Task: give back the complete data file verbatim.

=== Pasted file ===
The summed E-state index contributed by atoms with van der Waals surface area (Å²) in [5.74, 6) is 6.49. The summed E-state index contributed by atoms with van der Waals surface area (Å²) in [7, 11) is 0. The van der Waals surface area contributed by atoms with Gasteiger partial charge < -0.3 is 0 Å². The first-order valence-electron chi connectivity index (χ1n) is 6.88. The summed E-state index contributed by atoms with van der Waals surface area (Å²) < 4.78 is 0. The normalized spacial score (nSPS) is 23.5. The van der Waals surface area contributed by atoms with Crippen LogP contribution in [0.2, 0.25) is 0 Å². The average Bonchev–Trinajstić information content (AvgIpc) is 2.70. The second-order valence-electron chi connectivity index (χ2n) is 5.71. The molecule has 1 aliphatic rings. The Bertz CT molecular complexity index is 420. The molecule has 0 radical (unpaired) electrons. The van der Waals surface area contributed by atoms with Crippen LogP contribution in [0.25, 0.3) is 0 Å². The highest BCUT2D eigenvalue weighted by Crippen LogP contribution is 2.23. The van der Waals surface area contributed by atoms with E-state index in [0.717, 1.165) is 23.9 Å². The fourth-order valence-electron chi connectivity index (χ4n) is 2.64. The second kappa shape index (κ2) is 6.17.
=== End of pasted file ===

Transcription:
The summed E-state index contributed by atoms with van der Waals surface area (Å²) in [5.74, 6) is 6.49. The summed E-state index contributed by atoms with van der Waals surface area (Å²) in [7, 11) is 0. The van der Waals surface area contributed by atoms with Gasteiger partial charge < -0.3 is 0 Å². The first-order valence-electron chi connectivity index (χ1n) is 6.88. The summed E-state index contributed by atoms with van der Waals surface area (Å²) < 4.78 is 0. The normalized spacial score (nSPS) is 23.5. The van der Waals surface area contributed by atoms with Crippen LogP contribution in [0.2, 0.25) is 0 Å². The average Bonchev–Trinajstić information content (AvgIpc) is 2.70. The second-order valence-electron chi connectivity index (χ2n) is 5.71. The molecule has 1 aliphatic rings. The Bertz CT molecular complexity index is 420. The molecule has 0 radical (unpaired) electrons. The van der Waals surface area contributed by atoms with Crippen LogP contribution in [0.25, 0.3) is 0 Å². The highest BCUT2D eigenvalue weighted by Crippen LogP contribution is 2.23. The van der Waals surface area contributed by atoms with E-state index in [0.717, 1.165) is 23.9 Å². The fourth-order valence-electron chi connectivity index (χ4n) is 2.64. The second kappa shape index (κ2) is 6.17.